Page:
Published by the Students of Johns Hopkins since 1896
July 8, 2020

Georgetown will divest from fossil fuels. When will Hopkins do the same?

By THE EDITORIAL BOARD | February 20, 2020

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Since 2012, college students across the U.S. have been calling on their universities to divest from fossil fuel companies. At Hopkins, student group Refuel Our Future (Refuel) has been leading the fight for divestment. In November 2019, student protesters at Harvard and Yale disrupted the Harvard-Yale football game to call on their universities to divest. At over 50 universities, Hopkins included, students held events to recognize Fossil Fuel Divestment Day. 

Too often, the fight for divestment may seem futile. Many of our peer institutions, including all eight Ivy League universities, have not fully divested from the fossil fuel industry. At Hopkins, Refuel submitted a proposal to the Public Interest Investment Advisory Committee (PIIAC) in December 2015 asking the Board of Trustees to divest from all fossil fuels. Two years later, PIIAC recommended that the Board divest from all of its fossil fuel holdings, but to this day the Board has only divested from thermal coal. The administration has never offered a thorough explanation for why it did not follow through with PIIAC’s recommendations. 

Yet we have also seen landmark achievements. On Feb. 6, Georgetown University announced that it would be divesting its endowment from holdings in fossil fuels after student group GU Fossil Free pushed for divestment for eight years. The plan includes the phasing out of direct public fossil fuel assets within the next five years and the end of direct private fossil fuel assets within 10 years. Four months prior, the University of California School System announced that its $13.4 billion endowment would be fossil fuel free within a month, with its $70 billion pension fund to follow.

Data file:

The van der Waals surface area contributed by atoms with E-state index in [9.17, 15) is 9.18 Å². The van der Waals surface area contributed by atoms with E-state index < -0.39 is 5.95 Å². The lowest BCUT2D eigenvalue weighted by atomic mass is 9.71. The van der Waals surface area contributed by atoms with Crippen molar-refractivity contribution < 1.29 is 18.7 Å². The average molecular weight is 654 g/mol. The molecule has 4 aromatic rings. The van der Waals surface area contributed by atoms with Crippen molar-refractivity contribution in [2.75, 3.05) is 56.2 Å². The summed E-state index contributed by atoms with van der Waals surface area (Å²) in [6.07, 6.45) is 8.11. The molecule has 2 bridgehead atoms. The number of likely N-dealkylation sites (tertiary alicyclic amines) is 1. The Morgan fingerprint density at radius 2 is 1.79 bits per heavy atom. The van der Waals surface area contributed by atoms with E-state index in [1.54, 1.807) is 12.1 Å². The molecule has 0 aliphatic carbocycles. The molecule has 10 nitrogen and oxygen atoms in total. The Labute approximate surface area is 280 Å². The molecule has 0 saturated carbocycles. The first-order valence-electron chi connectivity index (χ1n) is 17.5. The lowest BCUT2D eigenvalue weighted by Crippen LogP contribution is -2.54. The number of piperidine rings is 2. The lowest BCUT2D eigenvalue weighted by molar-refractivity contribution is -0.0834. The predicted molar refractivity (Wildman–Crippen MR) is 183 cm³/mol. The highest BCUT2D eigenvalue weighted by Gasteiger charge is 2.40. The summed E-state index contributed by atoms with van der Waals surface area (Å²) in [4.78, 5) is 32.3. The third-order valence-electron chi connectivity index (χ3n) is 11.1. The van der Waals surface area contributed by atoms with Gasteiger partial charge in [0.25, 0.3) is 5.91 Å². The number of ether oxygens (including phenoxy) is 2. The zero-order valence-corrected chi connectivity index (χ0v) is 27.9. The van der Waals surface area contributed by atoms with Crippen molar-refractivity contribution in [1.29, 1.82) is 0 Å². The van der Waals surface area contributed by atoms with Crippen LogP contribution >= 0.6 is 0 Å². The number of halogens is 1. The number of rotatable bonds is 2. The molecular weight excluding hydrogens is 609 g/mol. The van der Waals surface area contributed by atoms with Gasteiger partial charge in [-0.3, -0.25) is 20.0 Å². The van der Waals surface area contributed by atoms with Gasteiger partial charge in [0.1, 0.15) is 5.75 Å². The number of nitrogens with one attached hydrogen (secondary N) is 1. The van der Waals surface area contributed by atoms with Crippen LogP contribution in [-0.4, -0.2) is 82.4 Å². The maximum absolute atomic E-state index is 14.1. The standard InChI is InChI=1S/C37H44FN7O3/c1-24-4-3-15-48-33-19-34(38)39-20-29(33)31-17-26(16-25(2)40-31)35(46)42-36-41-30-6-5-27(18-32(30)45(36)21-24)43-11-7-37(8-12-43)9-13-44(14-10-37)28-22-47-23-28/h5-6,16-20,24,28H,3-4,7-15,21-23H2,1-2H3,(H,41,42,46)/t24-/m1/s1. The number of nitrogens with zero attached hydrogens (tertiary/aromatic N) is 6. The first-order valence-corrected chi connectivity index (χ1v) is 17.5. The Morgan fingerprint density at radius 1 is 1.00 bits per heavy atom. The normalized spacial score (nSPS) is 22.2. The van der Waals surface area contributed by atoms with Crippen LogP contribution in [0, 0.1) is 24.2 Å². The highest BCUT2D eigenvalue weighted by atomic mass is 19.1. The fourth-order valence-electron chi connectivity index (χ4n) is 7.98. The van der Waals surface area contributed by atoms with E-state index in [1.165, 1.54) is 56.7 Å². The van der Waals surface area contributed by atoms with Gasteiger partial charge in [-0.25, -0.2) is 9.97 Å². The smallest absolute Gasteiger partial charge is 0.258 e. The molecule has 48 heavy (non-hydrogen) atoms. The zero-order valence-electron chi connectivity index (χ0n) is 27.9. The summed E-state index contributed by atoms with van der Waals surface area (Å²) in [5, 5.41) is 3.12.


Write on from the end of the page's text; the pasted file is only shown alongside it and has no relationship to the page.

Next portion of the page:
While it is too early to tell, these decisions may incentivize other powerful universities to finally divest. And Hopkins must look to Georgetown and the UC Schools as examples. Year after year, Refuel has been fighting for divestment, and year after year, the University has refused to fully divest. If Hopkins prides itself on being a leader and responsible innovator among higher education institutions, what better way is there to uphold these values than to divest completely from fossil fuels? 

It is true that Hopkins has made strides for environmental sustainability. Meatless Mondays, now practiced across the U.S., began in the Bloomberg School of Public Health. Our dining facilities are compost-friendly. In April 2019, President Ronald J. Daniels announced the University’s decision to purchase 253,000 megawatt hours of solar power a year starting in 2021. “We look forward to working with you to make Johns Hopkins a global leader in environmental stewardship,” Daniels wrote. 

While we applaud this move to more renewable sources of energy, Hopkins will never truly be a leader in sustainability unless it divests completely.